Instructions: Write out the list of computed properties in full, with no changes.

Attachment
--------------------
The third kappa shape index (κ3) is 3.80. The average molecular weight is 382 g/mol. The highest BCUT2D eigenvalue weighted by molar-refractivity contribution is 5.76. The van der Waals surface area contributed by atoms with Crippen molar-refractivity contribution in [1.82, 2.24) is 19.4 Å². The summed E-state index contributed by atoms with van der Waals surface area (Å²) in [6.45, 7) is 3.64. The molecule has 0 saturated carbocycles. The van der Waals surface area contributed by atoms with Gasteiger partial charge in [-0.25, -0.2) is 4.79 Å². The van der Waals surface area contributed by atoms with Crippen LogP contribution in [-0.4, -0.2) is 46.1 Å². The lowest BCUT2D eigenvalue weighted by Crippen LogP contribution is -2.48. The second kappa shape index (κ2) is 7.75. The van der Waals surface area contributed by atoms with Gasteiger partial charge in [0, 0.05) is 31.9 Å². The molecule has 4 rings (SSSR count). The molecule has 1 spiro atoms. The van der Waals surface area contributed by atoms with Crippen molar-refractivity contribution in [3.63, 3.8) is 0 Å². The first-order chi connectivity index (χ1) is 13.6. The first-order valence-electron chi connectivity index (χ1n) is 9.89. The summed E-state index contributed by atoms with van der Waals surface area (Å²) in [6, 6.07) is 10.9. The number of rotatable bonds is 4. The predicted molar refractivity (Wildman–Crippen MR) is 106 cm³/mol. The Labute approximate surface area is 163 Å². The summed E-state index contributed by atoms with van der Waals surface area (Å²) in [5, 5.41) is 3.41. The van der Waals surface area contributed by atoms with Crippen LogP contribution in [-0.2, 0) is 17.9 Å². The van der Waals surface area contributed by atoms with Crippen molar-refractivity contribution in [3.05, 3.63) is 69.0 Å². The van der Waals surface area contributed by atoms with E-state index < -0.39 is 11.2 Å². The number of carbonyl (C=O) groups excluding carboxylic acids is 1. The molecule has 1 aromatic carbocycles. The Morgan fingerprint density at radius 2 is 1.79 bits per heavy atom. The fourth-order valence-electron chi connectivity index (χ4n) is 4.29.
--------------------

The third kappa shape index (κ3) is 3.80. The average molecular weight is 382 g/mol. The highest BCUT2D eigenvalue weighted by molar-refractivity contribution is 5.76. The van der Waals surface area contributed by atoms with Crippen molar-refractivity contribution in [1.82, 2.24) is 19.4 Å². The summed E-state index contributed by atoms with van der Waals surface area (Å²) in [6.45, 7) is 3.64. The molecule has 0 saturated carbocycles. The van der Waals surface area contributed by atoms with Gasteiger partial charge in [-0.25, -0.2) is 4.79 Å². The van der Waals surface area contributed by atoms with Crippen LogP contribution in [-0.4, -0.2) is 46.1 Å². The lowest BCUT2D eigenvalue weighted by Crippen LogP contribution is -2.48. The second kappa shape index (κ2) is 7.75. The van der Waals surface area contributed by atoms with Gasteiger partial charge in [0, 0.05) is 31.9 Å². The molecule has 4 rings (SSSR count). The molecule has 1 spiro atoms. The van der Waals surface area contributed by atoms with Crippen molar-refractivity contribution in [3.63, 3.8) is 0 Å². The first-order chi connectivity index (χ1) is 13.6. The first-order valence-electron chi connectivity index (χ1n) is 9.89. The summed E-state index contributed by atoms with van der Waals surface area (Å²) in [6, 6.07) is 10.9. The number of rotatable bonds is 4. The predicted molar refractivity (Wildman–Crippen MR) is 106 cm³/mol. The Labute approximate surface area is 163 Å². The summed E-state index contributed by atoms with van der Waals surface area (Å²) in [5, 5.41) is 3.41. The van der Waals surface area contributed by atoms with Crippen LogP contribution in [-0.2, 0) is 17.9 Å². The van der Waals surface area contributed by atoms with Crippen molar-refractivity contribution in [3.05, 3.63) is 69.0 Å². The van der Waals surface area contributed by atoms with E-state index < -0.39 is 11.2 Å². The number of carbonyl (C=O) groups excluding carboxylic acids is 1. The molecule has 1 aromatic carbocycles. The Morgan fingerprint density at radius 2 is 1.79 bits per heavy atom. The fourth-order valence-electron chi connectivity index (χ4n) is 4.29.